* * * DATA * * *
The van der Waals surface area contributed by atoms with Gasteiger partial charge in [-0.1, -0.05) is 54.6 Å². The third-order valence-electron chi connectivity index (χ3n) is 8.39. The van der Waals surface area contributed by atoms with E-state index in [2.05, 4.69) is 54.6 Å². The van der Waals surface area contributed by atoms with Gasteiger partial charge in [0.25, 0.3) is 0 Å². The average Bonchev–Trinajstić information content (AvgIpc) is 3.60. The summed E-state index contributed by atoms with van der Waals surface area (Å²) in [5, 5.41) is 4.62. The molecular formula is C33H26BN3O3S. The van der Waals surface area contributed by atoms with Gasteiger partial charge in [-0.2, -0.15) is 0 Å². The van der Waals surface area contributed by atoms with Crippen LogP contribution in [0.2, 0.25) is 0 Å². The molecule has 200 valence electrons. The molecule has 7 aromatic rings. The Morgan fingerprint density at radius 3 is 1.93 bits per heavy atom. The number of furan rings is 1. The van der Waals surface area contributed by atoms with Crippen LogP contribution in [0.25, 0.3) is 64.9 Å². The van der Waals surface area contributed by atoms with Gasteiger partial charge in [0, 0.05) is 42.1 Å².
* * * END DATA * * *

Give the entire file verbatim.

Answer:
The van der Waals surface area contributed by atoms with Gasteiger partial charge in [-0.1, -0.05) is 54.6 Å². The third-order valence-electron chi connectivity index (χ3n) is 8.39. The van der Waals surface area contributed by atoms with E-state index in [2.05, 4.69) is 54.6 Å². The van der Waals surface area contributed by atoms with Gasteiger partial charge in [0.25, 0.3) is 0 Å². The average Bonchev–Trinajstić information content (AvgIpc) is 3.60. The summed E-state index contributed by atoms with van der Waals surface area (Å²) in [5, 5.41) is 4.62. The molecular formula is C33H26BN3O3S. The van der Waals surface area contributed by atoms with Gasteiger partial charge in [-0.2, -0.15) is 0 Å². The van der Waals surface area contributed by atoms with Crippen LogP contribution in [0.2, 0.25) is 0 Å². The molecule has 200 valence electrons. The molecule has 7 aromatic rings. The Morgan fingerprint density at radius 3 is 1.93 bits per heavy atom. The number of furan rings is 1. The van der Waals surface area contributed by atoms with Crippen LogP contribution in [0.25, 0.3) is 64.9 Å². The van der Waals surface area contributed by atoms with Gasteiger partial charge in [0, 0.05) is 42.1 Å².